NACS Partner for Europe

Chet Cadieux, CEO at QuikTrip, and Joe Barrett, director at Applegreen

In Retail Vision’s second Meeting of Minds programme, Applegreen director Joe Barrett hosts Chet Cadieux, CEO of Tulsa-based QuikTrip, in Applegreen’s multiple award winning Mount Merrion c-store in Dublin. The video is sponsored by KSS Fuels, TCC and Imperial Tobacco

According to Barrett, one of the biggest issues Applegreen has is in Ireland is the restriction in store size. This contrasts sharply with what he has seen in the United States where lot sizes span three to four acres and offer plenty of parking.

In Ireland, conversely, the retail store is limited to 1,000sq ft but with the opportunity to add on a 500-600sq ft cafe.

“Our sites are much smaller than we would like them to be,” admits Barrett. “If we could double the size we would be thrilled and we would be able to offer better facilities to our customers,” he says.

Barrett explains the restriction on store size is the result of a defensive strategy by retailers many years ago, which has become written into the law.

Cadieux recognises that in this environment Applegreen has to work twice as hard to get everything into the unit and get customers in and out so quickly.

Barrett reveals this is why Applegreen doesn’t offer WiFi at the Mount Merrion store because it would cause people to stay for longer.

On food service, Barrett believes Applegreen is “getting there” but its offer is not as developed as the States where QuikTrip, for example, has its own commissaries making sandwiches and wraps.

“It’s something we might look at,” says Barrett.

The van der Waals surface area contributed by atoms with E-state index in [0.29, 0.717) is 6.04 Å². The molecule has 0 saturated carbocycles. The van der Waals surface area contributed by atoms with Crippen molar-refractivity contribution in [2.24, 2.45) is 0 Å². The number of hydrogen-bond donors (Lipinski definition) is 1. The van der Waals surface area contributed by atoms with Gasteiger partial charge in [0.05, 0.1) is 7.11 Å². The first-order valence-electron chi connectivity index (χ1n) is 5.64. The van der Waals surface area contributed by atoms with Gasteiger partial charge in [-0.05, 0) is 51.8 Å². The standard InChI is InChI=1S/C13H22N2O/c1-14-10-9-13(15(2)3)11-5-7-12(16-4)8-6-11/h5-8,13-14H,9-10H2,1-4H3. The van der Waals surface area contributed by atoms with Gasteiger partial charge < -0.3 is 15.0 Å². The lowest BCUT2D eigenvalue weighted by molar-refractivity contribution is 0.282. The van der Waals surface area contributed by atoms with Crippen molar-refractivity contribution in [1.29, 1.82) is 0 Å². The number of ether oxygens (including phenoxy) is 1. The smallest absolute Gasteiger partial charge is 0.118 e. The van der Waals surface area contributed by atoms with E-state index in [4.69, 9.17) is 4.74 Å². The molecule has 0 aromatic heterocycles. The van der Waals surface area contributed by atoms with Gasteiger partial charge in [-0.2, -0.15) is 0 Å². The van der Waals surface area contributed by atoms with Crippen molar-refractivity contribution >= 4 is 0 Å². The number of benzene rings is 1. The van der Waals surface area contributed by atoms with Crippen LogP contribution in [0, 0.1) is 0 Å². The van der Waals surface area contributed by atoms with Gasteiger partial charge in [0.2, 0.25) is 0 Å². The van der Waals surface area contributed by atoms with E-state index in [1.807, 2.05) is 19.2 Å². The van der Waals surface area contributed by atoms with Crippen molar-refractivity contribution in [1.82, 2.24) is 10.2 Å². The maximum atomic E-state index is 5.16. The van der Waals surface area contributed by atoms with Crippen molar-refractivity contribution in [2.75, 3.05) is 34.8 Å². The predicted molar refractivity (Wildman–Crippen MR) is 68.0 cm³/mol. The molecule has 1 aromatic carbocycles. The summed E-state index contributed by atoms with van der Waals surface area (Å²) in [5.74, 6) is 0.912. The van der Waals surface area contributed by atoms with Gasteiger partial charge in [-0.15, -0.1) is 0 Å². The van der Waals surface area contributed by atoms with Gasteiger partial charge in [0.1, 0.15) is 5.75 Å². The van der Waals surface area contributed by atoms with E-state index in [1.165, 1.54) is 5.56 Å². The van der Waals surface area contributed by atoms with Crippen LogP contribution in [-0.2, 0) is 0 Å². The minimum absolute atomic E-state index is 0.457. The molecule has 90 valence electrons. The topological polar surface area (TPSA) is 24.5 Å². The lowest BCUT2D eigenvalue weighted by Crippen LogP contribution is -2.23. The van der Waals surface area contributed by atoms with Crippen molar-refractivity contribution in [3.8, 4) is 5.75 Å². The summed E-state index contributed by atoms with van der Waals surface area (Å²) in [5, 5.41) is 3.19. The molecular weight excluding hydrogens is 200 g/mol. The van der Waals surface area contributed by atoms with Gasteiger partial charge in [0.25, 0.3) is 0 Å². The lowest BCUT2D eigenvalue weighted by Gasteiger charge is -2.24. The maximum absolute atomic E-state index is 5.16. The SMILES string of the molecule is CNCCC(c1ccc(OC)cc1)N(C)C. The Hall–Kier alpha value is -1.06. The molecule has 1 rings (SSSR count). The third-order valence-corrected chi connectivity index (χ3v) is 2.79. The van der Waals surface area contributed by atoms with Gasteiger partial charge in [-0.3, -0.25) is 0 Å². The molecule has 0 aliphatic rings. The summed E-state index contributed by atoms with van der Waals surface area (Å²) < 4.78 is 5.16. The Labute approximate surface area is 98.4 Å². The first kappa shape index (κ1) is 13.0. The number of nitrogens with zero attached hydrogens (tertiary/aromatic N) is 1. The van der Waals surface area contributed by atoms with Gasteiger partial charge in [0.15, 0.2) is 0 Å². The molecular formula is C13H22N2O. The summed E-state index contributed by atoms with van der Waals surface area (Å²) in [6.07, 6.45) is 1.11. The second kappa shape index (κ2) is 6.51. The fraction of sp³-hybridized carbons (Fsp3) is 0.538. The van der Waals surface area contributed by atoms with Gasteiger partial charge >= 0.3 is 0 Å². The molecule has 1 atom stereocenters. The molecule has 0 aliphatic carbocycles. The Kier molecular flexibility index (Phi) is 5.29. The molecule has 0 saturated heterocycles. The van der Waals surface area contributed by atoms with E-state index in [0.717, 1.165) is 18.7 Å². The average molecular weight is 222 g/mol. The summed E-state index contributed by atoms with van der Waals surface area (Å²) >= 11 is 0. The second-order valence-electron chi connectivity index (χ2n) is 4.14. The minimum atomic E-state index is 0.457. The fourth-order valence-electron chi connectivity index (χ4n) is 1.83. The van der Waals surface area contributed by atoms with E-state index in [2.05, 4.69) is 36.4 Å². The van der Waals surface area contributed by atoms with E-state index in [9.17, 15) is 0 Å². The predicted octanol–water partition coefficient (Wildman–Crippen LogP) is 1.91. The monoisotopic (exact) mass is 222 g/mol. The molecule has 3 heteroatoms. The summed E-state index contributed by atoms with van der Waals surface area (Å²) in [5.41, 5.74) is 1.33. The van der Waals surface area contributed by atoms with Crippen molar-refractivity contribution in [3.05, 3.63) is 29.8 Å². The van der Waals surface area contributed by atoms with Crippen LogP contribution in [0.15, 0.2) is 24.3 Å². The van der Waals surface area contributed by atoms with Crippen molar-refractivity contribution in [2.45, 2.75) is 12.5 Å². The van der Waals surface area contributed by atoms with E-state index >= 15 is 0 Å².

Cadieux admits to operating commissaries but believes the Applegreen offer looks much better.

Barrett says Applegreen has a food team at head office which, as well as keeping an eye on margins and checks, spends time developing products.

Applegreen works closely with around half a dozen suppliers who are key partners and challenges them to come up with new ideas.

“We work with them to grow the business together,” he says.

The suppliers do not guarantee outright exclusivity but may give Applegreen exclusivity on a line for a year or so and they ensure the retailer gets the best price.

“We are happy to pay that little bit extra for a new product but when it becomes standard fare we expect to be able to buy it as cheaply as possible,” says Barrett.

A key point of difference to supermarket rivals is the in-store ambience, says Barrett.

“It’s something we work hard on and we are constantly trying to improve on,” he says.

Cadieux reckons some retailers forget they are supposed to be convenient and hospitable.

“It gets lost with some of the other retailers, especially the big box operators,” he says.

Barrett tells Cadieux Applegreen developed its premium aCafe brand to compete with the multiples too.

“Most of our big box competitors are open all the time as well. In the old days we could charge extra for convenient opening times but today we can’t do that,” he says.

“That’s why we have developed our aCafe brand – it’s something the competition hasn’t got.”

While the Mount Merrion site can feature the full product offer, Barrett says the chain also benefits by putting the best sellers into smaller sites

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Insight is European Partner for NACS, the international association for convenience and fuel retail, based in Washington DC.

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